'I'd rather be a Bond villain!' Indian food legend Madhur Jaffrey says the acting career she started in the 50s excites her more than her new TV cooking series
21:30 GMT, 26 October 2012
The cameras are whirring in the tiny kitchen of an Edinburgh caf, and a slight figure with a glossy bob is discussing the best way to marinate fish.
She seems a natural in front of the camera. When the director needs a retake, he gets one, without any fuss. Her smile is bright; her eyes engaging. She clearly knows one end of a cod fillet from the other, too.
Nothing new here, you might think. Barely a week goes by without another bright young thing getting their own TV cookery programme.
Madhur Jaffrey, the Indian food legend who is credited with introducing Britain to the curry
The difference is that Madhur Jaffrey is 79 years old, and perhaps the world's leading authority on Indian cookery.
She is credited with introducing Britain to the curry, and teaching us (or maybe our mothers) the difference between coriander and kumquat. Her Ultimate Curry Bible is the most comprehensive book ever written on the subject.
You might imagine she'd have a string of restaurants by now, her own range of cookery sauces, spice-racks, aprons and cumin-scented soaps. So why aren't I falling over displays of Madhur Jaffrey novelty mugs in Debenhams
Madhur Jaffrey in the 1965 film Shakespeare Wallah
'I'm not a business person,' she smiles.
'People like Jamie Oliver are smart businessmen.
'They have managers,
they know how to run restaurants. They turn it into an empire.
'I have no
interest in that aspect at all because I'm no good at it. I've never
tried to be a brand.'
What's more astonishing, perhaps, is her lack of presence on TV. She's 'dabbled' as she puts it, appearing in guest slots on TV shows, but she's never had a really big TV series of her own. Until now.
Today Madhur is filming for a new show that takes her the length and breadth of Britain, discovering how much of a curry nation we've become.
'I don't think anyone could have predicted how popular Indian food would become,' she says. 'I wanted to put what has happened into context, to look at some of the recipes, ingredients and techniques, but also to hear the stories of individual families in Britain whose fathers came out of villages in India on donkeys.
'Now they're rattling 24-carat gold bracelets and driving Bentleys. And they made it in a generation. They're not only wealthy themselves, but they employ other people, and have added to the British economy.'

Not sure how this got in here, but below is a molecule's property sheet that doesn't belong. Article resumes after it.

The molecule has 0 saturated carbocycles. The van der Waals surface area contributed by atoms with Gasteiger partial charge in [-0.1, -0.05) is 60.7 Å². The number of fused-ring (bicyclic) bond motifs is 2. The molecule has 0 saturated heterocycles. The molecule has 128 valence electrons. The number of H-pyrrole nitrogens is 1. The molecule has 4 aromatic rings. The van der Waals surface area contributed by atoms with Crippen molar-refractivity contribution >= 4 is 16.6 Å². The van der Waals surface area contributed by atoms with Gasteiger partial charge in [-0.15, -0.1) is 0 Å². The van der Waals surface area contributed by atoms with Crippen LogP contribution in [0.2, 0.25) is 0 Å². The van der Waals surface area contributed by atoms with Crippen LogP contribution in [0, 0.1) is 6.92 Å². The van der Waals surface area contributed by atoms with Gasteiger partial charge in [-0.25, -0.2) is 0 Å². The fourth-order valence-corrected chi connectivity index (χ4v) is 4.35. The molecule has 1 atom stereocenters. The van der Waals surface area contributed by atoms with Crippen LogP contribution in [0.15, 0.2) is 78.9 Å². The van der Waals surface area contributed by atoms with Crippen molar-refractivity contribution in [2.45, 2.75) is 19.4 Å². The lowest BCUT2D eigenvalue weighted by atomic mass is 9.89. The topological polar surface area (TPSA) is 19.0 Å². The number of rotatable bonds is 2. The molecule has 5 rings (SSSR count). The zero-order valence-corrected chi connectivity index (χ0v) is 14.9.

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Not everything she's seen on her journey round Britain has been positive though. 'When I was starting out there was a wet fish shop in every neighbourhood. I find it terribly sad that this great island – where people used to eat fish three times a week – no longer has that.
'Also, the chippie isn't what it used to be. The quality used to be excellent – I know because I lived on fish and chips as a student. Now there are good ones, but also some very bad ones.'
The thought of Madhur Jaffrey – so elegant in her flowing scarf and so precise in everything from her diction to her shoes – in a chippie is hilarious, but she's a woman who loves to throw assumptions into the air.
Married twice, and with three grown-up children, she now lives in New York
Perhaps the reason she doesn't see herself as a culinary brand is that she doesn't even see herself as primarily a food writer.
She started out as an actress, has achieved considerable success in everything from Merchant Ivory period films (indeed she was responsible for introducing James Ivory to Ismail Merchant) to EastEnders – and she still considers that to be her raison d'tre.
'I see my main career as acting, although other people don't. This cookery side is totally serendipitous.'
She grew up in Delhi, in considerable affluence, but moved to Britain in the 1950s to take up a place at RADA. She never cooked in India, but when she was a student her mother used to send her recipes and her friends used to flock to her house to taste these recreations of home.
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Madhur Jaffrey, centre, as Pushpa in EastEnders in 2003
Still, the impression is of a woman who's not yet fulfilled her ambitions. 'Oh absolutely,' she says. 'We all want the Oscar. You want to be Marlon Brando. You want to be up there with the Gielguds and the Oliviers.'
She pulls a face when asked about the sort of roles she gets now. She played a psychiatrist in Law & Order.
'Doctors, doctors, doctors. When you have an Indian actor either they're driving taxis – which women don't – or they're doctors, psychiatrists, those kind of professionals.'
Is it disappointing to be pigeonholed, still 'Yes, it always is. What I really want to be is the baddie in a Bond film. But when roles for older women are non-existent, I know I'm lucky to be working at all.'
Now we'll see her being herself, which seems to make her nervous. 'When you spend much of your life playing other people, it's daunting to just be yourself, but in a way this programme isn't about me either – it's about the food.'
Still, for the new book that's coming out to coincide with the series she's been persuaded to pose for rather more pictures than she would have had to do 20 years ago. Does she agree with the cookery-books-as-lifestyle-guides approach that seems to be de rigueur these days
'I think these things go in cycles,' she says. 'I used to be in my books all the time, then they wanted the focus to be more on the food, now it's back to the personality again. I've seen it all.'
Madhur Jaffrey's Curry Nation, Sundays to Thursdays from 4 November, 9pm, Good Food.